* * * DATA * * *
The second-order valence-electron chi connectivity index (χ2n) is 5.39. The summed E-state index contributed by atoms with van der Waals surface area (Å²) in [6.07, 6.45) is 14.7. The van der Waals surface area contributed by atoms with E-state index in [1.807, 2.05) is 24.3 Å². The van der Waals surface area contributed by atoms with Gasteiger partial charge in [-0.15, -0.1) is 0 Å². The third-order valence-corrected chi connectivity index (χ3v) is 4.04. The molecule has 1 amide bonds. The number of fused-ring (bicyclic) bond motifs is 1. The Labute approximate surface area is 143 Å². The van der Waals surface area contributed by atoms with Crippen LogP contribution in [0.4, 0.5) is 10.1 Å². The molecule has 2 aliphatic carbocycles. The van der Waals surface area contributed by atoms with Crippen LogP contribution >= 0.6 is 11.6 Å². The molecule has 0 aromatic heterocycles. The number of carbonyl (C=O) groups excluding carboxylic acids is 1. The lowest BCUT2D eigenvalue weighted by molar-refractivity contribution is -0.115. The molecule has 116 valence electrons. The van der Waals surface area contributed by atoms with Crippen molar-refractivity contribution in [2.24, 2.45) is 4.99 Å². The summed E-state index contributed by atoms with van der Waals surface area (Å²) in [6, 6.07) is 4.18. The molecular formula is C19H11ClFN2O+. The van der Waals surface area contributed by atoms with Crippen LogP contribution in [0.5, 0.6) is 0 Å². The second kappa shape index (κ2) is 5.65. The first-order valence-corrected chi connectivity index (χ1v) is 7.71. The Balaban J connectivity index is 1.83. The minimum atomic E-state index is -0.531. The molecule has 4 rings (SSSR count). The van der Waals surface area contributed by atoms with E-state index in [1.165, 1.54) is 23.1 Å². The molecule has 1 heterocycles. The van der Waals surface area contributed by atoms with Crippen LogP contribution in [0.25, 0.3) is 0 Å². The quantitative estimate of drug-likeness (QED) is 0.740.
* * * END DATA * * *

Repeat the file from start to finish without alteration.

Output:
The second-order valence-electron chi connectivity index (χ2n) is 5.39. The summed E-state index contributed by atoms with van der Waals surface area (Å²) in [6.07, 6.45) is 14.7. The van der Waals surface area contributed by atoms with E-state index in [1.807, 2.05) is 24.3 Å². The van der Waals surface area contributed by atoms with Gasteiger partial charge in [-0.15, -0.1) is 0 Å². The third-order valence-corrected chi connectivity index (χ3v) is 4.04. The molecule has 1 amide bonds. The number of fused-ring (bicyclic) bond motifs is 1. The Labute approximate surface area is 143 Å². The van der Waals surface area contributed by atoms with Crippen LogP contribution in [0.4, 0.5) is 10.1 Å². The molecule has 2 aliphatic carbocycles. The van der Waals surface area contributed by atoms with Crippen LogP contribution >= 0.6 is 11.6 Å². The molecule has 0 aromatic heterocycles. The number of carbonyl (C=O) groups excluding carboxylic acids is 1. The lowest BCUT2D eigenvalue weighted by molar-refractivity contribution is -0.115. The molecule has 116 valence electrons. The van der Waals surface area contributed by atoms with Crippen molar-refractivity contribution in [2.24, 2.45) is 4.99 Å². The summed E-state index contributed by atoms with van der Waals surface area (Å²) in [6, 6.07) is 4.18. The molecular formula is C19H11ClFN2O+. The van der Waals surface area contributed by atoms with Crippen LogP contribution in [0.5, 0.6) is 0 Å². The second kappa shape index (κ2) is 5.65. The first-order valence-corrected chi connectivity index (χ1v) is 7.71. The Balaban J connectivity index is 1.83. The minimum atomic E-state index is -0.531. The molecule has 4 rings (SSSR count). The van der Waals surface area contributed by atoms with E-state index in [1.165, 1.54) is 23.1 Å². The molecule has 1 heterocycles. The van der Waals surface area contributed by atoms with Crippen LogP contribution in [0.25, 0.3) is 0 Å². The quantitative estimate of drug-likeness (QED) is 0.740.